This is something I have experienced as well. There are three sets of data have led me to continually question the strength of the latest economic expansion.

First, there is debt. Although there was continued talk of the budget deficit narrowing, the US government continued to issue record amounts of debt. Currently, total debt outstanding is $9,392,204,908,953.75. Here is a table of total debt outstanding, at the end of the federal government's fiscal year.

09/30/2007 9,007,653,372,262.48 09/30/2006 8,506,973,899,215.23 09/30/2005 7,932,709,661,723.50 09/30/2004 7,379,052,696,330.32 09/30/2003 6,783,231,062,743.62 09/30/2002 6,228,235,965,597.16 09/30/2001 5,807,463,412,200.06 09/30/2000 5,674,178,209,886.86

First, I must give a huge hat tip to Calculated Risk who originally pointed this fact out.

Secondly, something about the story that "the deficit is decreasing" and record amounts of debt didn't add up. Simply put, how could a country that is borrowing this amount of money actually be balancing the budget? The real answer is the budget is nowhere near balanced and hasn't been for some time.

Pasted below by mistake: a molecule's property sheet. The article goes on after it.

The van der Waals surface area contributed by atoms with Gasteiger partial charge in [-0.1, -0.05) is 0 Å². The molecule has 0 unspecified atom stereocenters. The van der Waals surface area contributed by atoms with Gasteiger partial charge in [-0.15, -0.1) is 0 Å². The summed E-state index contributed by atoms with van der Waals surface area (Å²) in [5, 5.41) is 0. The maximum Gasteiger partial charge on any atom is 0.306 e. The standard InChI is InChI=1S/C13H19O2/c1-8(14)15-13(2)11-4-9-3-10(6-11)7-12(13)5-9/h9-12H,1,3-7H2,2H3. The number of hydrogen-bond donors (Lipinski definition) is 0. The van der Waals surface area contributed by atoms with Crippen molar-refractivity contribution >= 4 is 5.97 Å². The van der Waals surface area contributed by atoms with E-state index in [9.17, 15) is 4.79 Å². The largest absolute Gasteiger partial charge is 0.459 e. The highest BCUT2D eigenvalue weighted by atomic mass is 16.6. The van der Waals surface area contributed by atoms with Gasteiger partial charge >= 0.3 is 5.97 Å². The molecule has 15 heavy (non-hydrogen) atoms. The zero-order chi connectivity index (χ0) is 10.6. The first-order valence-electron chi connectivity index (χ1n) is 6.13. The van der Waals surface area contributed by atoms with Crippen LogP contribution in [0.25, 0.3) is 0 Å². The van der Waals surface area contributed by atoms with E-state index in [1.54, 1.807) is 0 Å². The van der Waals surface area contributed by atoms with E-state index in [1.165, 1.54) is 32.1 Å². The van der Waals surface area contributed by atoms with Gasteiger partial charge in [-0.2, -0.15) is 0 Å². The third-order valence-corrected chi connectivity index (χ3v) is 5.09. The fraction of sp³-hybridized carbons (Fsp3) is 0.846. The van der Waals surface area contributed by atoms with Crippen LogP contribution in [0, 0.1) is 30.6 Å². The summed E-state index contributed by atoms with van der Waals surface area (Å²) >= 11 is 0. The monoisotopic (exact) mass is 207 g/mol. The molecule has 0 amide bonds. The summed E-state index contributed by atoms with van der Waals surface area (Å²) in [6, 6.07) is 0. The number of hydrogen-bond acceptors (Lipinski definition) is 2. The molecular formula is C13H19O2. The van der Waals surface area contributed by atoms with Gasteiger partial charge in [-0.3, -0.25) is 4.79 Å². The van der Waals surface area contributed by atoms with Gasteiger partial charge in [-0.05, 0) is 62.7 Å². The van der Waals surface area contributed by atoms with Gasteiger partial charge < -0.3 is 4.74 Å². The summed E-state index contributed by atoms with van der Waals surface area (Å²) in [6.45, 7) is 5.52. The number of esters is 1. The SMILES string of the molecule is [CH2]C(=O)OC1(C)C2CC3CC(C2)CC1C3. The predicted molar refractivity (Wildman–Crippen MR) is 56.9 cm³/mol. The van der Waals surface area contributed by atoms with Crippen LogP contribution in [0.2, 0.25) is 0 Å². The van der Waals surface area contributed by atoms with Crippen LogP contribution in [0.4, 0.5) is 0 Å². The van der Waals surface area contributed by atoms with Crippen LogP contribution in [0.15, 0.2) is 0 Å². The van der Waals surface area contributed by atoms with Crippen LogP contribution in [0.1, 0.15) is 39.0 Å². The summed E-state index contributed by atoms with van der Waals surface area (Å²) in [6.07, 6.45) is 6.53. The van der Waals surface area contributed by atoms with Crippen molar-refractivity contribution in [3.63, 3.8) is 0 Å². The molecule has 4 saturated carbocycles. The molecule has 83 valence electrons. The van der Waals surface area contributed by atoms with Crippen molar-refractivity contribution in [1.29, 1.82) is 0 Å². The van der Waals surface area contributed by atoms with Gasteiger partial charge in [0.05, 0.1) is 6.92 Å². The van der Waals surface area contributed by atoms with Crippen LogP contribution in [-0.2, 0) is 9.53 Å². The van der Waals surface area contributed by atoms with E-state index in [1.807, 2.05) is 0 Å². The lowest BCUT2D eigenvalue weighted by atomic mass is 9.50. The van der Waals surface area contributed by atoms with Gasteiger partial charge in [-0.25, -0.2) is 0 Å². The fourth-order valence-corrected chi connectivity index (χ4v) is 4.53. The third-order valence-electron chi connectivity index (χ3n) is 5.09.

Secondly, there is job growth. Simply put, the total amount of jobs created in this expansion is the lowest of any expansion since the end of WWII. Yet, we kept being told this economy was the "greatest story never told."

Finally -- and in correlation to the jobs issue -- wages have been stagnant for this expansion. Here is a graph of real (inflation-adjusted) income from the the Census Bureau:

If things are so good, why is real median income stagnant?

All of the above points -- debt, jobs and income -- are all readily and publicly available verifiable data points. Whenever I have brought them up in analysis no one has ever told me I have my facts wrong. Yet there are people who completely ignore these facts and continually argue for policies that would make these facts worse. What in the hell is going on here?